Neil Turner's Blog

Blogging about technology and randomness since 2002

Time to dump XP

Spooky Trees
Later this year will be the ninth anniversary of the launch of Windows XP. Despite it being superseded twice, by Windows Vista and Windows 7 respectively, it is till the most commonly used edition of Windows.
But there are some events on the horizon that should begin to turn the tide:

  1. Windows 7 Service Pack 1 is due shortly. Corporate IT departments usually don’t upgrade to the next version of Windows until the release of the first service pack, as by then most of the initial teething troubles with the OS have been sorted.
  2. Internet Explorer 9 is due soon as well, and it won’t run on XP.
  3. Other programs like Firefox, in its next version, will run on XP but will be optimised for Vista and 7. In an update to Windows Vista, and in Windows 7 from the point of release, Microsoft included support for 2D graphics acceleration which may see more programs making use of. Consequently, more modern software may run faster under Windows 7 than XP on the same hardware.
  4. Back when Vista came out, nearly 4 years ago, only the most recent computers were capable of running it. 4 years on, and Windows 7 will run on the same machines as Vista; consequently most reasonable computers built in the last 5 years will run Windows 7 with no problems. Some Netbooks won’t, of course. Windows 7 also had a better launch than Vista, with a wider number of peripherals and devices supporting it.
  5. There will be no more service packs for XP, and, like Ed Bott mentions today, XP has more security issues than 7 or Vista. This month’s Patch Tuesday had 6 critical updates for XP but only one for Windows 7.

Microsoft has recently renewed its marketing campaign for Windows 7 with television and Spotify adverts, and has re-launched the family pack allowing people to upgrade several machines at once. Computer manufacturers will also be unable to ship machines with XP very soon, so getting hold of a copy will be more difficult. But while XP has had a very good innings, it’s time to move on; Windows 7 offers a better interface and makes better use of modern hardware, while being more secure.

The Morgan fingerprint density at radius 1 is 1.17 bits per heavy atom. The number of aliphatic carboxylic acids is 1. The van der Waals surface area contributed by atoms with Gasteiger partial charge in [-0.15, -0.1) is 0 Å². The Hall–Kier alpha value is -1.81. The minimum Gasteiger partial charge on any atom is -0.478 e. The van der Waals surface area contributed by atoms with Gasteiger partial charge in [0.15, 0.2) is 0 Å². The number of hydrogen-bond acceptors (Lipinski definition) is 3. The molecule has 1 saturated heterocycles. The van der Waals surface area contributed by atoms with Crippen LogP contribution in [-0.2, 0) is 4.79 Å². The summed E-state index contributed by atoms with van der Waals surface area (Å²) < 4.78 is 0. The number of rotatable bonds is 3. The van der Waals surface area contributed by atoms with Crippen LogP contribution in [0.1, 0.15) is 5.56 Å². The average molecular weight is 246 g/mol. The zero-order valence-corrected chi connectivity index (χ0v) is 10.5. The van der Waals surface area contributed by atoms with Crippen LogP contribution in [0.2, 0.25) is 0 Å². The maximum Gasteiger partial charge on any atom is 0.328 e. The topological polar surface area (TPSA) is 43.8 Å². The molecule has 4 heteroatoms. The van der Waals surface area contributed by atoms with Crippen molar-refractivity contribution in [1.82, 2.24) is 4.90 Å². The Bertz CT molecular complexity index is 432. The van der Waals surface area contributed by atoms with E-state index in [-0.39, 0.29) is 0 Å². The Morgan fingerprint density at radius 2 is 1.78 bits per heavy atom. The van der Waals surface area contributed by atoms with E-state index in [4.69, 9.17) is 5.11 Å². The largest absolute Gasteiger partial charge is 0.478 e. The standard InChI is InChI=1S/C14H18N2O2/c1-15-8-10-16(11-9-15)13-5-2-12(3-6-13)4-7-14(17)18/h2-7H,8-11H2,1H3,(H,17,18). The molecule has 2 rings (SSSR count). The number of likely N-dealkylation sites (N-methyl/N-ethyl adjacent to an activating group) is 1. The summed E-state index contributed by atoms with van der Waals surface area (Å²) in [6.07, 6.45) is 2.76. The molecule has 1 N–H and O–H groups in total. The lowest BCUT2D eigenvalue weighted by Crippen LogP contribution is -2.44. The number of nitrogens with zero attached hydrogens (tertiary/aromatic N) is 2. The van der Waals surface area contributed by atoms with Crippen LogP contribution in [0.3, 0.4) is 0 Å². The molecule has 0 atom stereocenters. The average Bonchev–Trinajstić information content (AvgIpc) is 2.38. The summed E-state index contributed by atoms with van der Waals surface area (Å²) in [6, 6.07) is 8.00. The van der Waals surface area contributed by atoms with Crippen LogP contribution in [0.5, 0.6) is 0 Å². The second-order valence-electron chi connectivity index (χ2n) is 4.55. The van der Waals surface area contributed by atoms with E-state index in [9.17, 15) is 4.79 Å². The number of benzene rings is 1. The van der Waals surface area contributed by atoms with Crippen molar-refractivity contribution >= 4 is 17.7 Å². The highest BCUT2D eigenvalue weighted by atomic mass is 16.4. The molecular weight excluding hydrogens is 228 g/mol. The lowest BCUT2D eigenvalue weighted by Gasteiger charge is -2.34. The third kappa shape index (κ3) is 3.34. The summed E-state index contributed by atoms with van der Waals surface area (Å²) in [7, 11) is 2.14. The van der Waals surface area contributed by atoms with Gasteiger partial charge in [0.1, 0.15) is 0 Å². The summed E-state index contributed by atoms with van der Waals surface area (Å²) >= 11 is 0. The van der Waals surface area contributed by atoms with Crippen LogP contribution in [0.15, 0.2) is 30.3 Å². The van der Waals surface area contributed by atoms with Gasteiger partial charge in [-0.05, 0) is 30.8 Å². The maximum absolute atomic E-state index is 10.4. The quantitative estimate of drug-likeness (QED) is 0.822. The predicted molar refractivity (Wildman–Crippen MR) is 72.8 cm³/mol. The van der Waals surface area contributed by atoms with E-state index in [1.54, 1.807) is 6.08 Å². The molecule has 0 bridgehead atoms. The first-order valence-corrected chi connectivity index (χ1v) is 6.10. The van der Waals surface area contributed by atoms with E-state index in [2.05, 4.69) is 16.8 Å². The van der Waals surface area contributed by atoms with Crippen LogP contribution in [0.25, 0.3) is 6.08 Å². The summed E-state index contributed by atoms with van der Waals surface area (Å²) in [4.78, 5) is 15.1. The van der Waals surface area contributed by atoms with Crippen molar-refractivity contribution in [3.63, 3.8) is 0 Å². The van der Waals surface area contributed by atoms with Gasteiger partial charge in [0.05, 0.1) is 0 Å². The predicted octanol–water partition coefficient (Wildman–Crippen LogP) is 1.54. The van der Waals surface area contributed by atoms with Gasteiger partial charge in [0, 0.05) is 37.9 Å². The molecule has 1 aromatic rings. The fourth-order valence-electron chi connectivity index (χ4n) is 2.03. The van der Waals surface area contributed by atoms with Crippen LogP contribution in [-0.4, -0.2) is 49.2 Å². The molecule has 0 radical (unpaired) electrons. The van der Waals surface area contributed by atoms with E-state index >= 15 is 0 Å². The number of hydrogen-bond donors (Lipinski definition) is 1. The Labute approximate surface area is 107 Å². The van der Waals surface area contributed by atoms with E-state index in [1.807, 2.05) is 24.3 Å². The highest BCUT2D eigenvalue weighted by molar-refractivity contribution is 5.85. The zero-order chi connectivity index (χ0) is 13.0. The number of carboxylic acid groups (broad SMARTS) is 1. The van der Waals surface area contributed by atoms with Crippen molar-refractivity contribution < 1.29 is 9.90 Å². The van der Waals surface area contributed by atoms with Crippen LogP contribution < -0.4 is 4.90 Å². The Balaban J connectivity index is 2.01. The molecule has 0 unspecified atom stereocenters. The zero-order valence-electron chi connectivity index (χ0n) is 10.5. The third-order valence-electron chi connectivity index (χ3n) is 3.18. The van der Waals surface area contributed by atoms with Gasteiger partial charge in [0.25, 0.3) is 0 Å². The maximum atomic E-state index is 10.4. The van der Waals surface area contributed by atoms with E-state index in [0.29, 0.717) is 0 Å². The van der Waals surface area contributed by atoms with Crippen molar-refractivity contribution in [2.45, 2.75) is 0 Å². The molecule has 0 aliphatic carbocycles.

3 Comments

  1. Hmm.
    1. Tech support at work have started migrating ‘shared use’ PCs to Win7, but mine isn’t centrally-managed, and my home machine’s obviously my own.
    2. I really, really don’t care. 😉
    3. My PC runs fast enough. I’m not interested in shaving off the odd extra millisecond.
    4. Is that really a reason to switch? My hardware would support linux, too, but the mere fact that it could doesn’t automatically mean I should.
    5. Okay. That’s the sole compelling point on your list.
    Well, maybe. I’m not worried about the cessation of Service Packs so long as individual critical updates are still provided. When they stop, your argument will carry a lot of weight. Not yet, though. 😉
    It’s not that I’m especially resistant to change, and my next PC will indeed almost certainly run Win7 (it won’t run OSX, anyway!), but I’m in no hurry to replace a machine that does everything I ask of it, at a more than adequate speed.
    Hence, I do have to question your headline – apart from Point 5 this reads as if you’re advocating change for change’s sake, chasing the latest shiny thing whilst XP still does everything well enough.

  2. XP is still going to be supported until 2015, and although programs will try to phase it out, it just WORKS. Some offices still run Windows 2000, even NT 4.0 for the same reason.
    On Amazon UK , Windows 7 Home Premium is £96, including both 32-bit and 64-bit versions. That isn’t a bad price, but i’ll move to 7 when it’s bundled with a new PC… my old Trigger’s Broom ain’t worth it, and I have a Mac to more than tide me over!

  3. I dunno bout you guys, but until Windows 7 has integrated well with the market nowadays, I still prefer the much more stable and easy to support XP. Cheers always.